American Horror Story Hotel set miniature by Darcy Prevost

Credit: Darcy Prevost

I usually print some views of the model when I think I've got the look down for feedback from both the art director and production designer, and I then turn the model into a fully dimensioned drawing packet to give to the carpenters to turn it into a reality. Some bigger shows like to start the design process with a white model made of foam core and card stock showing the basic design. I was able to make the white model for the American Horror Story: Hotel set, designed by Mark Worthington, and also made a 1/16-inch scale model of the new Penny Dreadful sets, designed by Maria Caso. Model making remains my favorite part of the job.

I know you make wonderful models on your own, as well. Could you describe the process for creating these?

Yes, I am someone crazy enough to come home after a very long day on set and then continue to do more work for fun! I love making models but I'm often a computer designer on my projects, and it makes me miss the tactile experience of creating something tangible with my own two hands. That's why I make mini paper models and sculptures in my "free" time — sometimes to sell online and sometimes as a gift for friends.

My favorite piece that I've made for fun is my scale Hobbit house that I designed after a visit to the Hobbiton sets in New Zealand. When I saw 36 Bagshot Row in person, I knew I wanted to make a miniature of the façade. I can say with full certainty that that project took me two full months of work Monday through Friday, 8-10 hours a day to complete. I designed it in the computer, built all the furniture, sculpted all the miniature food and wired it up with miniature dollhouse lights. I'm sure making a second one would take about half the time since I wouldn't be figuring it out as I went, but I love it so much and I'm so thrilled with the way it turned out.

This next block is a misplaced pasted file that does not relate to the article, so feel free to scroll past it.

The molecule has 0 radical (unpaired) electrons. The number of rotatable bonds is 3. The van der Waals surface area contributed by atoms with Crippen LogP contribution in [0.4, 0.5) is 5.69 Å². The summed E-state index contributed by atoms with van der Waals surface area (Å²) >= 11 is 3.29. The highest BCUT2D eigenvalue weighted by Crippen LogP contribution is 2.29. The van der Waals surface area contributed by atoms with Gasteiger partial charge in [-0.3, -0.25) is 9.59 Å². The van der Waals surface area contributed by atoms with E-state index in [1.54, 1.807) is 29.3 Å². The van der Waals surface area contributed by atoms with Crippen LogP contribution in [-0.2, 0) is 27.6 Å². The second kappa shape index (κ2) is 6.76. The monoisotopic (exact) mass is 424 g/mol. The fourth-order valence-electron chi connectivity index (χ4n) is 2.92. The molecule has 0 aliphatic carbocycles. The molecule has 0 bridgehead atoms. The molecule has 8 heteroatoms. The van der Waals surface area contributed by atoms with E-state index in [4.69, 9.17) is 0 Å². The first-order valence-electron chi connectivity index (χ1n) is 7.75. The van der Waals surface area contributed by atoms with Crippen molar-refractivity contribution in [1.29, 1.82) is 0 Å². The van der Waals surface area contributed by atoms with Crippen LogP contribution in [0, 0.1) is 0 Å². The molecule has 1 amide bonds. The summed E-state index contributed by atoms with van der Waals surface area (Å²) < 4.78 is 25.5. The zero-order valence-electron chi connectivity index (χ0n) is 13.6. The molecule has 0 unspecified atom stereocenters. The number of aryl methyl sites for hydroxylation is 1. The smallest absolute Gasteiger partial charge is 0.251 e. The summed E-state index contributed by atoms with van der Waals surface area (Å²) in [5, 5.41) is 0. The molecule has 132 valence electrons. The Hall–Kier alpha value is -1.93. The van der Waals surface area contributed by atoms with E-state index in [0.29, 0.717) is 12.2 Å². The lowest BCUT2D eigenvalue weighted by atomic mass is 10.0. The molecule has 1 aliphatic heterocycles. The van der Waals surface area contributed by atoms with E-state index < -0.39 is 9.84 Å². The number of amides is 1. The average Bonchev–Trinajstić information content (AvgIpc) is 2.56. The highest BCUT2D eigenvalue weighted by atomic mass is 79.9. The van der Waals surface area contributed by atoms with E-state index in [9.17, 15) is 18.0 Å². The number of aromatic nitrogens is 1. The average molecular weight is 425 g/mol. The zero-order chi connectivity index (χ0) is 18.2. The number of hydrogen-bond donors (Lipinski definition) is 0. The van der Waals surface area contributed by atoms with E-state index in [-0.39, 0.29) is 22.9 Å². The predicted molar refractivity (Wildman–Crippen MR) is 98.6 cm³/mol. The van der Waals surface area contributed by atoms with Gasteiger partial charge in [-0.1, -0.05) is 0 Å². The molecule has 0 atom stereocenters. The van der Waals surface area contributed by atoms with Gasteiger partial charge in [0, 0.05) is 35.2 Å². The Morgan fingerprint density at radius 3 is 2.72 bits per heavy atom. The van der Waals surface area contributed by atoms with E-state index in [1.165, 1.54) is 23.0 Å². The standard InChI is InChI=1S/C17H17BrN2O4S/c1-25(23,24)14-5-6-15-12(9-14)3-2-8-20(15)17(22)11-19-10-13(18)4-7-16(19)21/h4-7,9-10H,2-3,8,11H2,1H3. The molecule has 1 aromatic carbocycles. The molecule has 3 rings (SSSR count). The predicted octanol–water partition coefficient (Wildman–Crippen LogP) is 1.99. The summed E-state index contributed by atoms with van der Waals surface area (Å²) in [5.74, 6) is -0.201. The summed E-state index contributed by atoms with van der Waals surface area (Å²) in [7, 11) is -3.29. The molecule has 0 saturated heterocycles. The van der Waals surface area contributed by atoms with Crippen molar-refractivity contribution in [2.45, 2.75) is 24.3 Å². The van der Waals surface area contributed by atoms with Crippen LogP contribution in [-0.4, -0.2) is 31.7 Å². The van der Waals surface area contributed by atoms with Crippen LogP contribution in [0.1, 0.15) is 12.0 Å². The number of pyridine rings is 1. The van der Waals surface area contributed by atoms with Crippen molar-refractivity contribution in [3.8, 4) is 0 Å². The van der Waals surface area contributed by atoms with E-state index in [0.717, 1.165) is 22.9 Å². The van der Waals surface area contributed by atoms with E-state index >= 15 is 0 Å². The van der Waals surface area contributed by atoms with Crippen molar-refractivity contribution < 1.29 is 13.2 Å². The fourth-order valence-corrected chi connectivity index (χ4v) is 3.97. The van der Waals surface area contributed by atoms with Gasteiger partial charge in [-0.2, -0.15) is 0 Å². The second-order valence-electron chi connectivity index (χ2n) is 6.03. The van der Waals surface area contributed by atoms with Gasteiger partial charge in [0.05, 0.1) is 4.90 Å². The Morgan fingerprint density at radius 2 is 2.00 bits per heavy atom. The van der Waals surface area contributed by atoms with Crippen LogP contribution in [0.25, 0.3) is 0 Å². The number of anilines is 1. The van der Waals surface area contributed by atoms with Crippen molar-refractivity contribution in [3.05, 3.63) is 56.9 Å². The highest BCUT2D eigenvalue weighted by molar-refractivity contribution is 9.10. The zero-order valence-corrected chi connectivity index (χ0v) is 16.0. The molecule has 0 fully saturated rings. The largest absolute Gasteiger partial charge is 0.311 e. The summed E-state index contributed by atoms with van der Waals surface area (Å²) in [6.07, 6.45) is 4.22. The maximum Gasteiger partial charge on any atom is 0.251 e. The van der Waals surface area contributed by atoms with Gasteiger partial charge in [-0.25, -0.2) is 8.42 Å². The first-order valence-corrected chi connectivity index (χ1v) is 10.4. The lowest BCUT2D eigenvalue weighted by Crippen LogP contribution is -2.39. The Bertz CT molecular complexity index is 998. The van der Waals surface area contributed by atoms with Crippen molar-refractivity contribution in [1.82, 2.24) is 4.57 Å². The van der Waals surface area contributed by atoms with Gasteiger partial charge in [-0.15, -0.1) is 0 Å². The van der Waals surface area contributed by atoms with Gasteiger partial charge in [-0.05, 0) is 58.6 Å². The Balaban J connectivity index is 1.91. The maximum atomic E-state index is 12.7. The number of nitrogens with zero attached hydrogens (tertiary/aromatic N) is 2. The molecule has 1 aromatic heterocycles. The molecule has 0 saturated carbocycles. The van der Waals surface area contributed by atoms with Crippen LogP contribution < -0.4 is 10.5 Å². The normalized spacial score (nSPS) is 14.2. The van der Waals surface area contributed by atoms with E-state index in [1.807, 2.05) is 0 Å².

Since completing that, I've been able to make a few other projects much faster. I had the idea for an Ernie music box playing "I Don't Want to Live on the Moon," which I pulled off in about two weeks, and I'm about a month away from completing a 1-inch-scale Muppet theater for myself to replace the last one I sold.

Ernie music box miniature by Darcy Prevost

Credit: Darcy Prevost

What's your favorite part of your job? The most challenging?

First and foremost, I love taking an idea, putting it onto paper and seeing it transformed into a piece of scenery by a team of talented craftsmen. The first set piece I ever designed in undergrad was a corbel from a Japanese temple in Rashomon. I designed it far too large as I didn't quite understand "scale" yet. But I remember walking into the set shop and seeing the finished (giant) thing there on the table exactly as I drew it, and it blew my mind.

I've never lost that feeling. Even today, when I walk onto a set that I had a part in creating, it feels like magic. I also love that every few months, or at least twice a year, my entire job changes. I'll be designing facades for a city in 1938 one week and an alien space ship the next. It's always new, always a challenge, and rarely boring.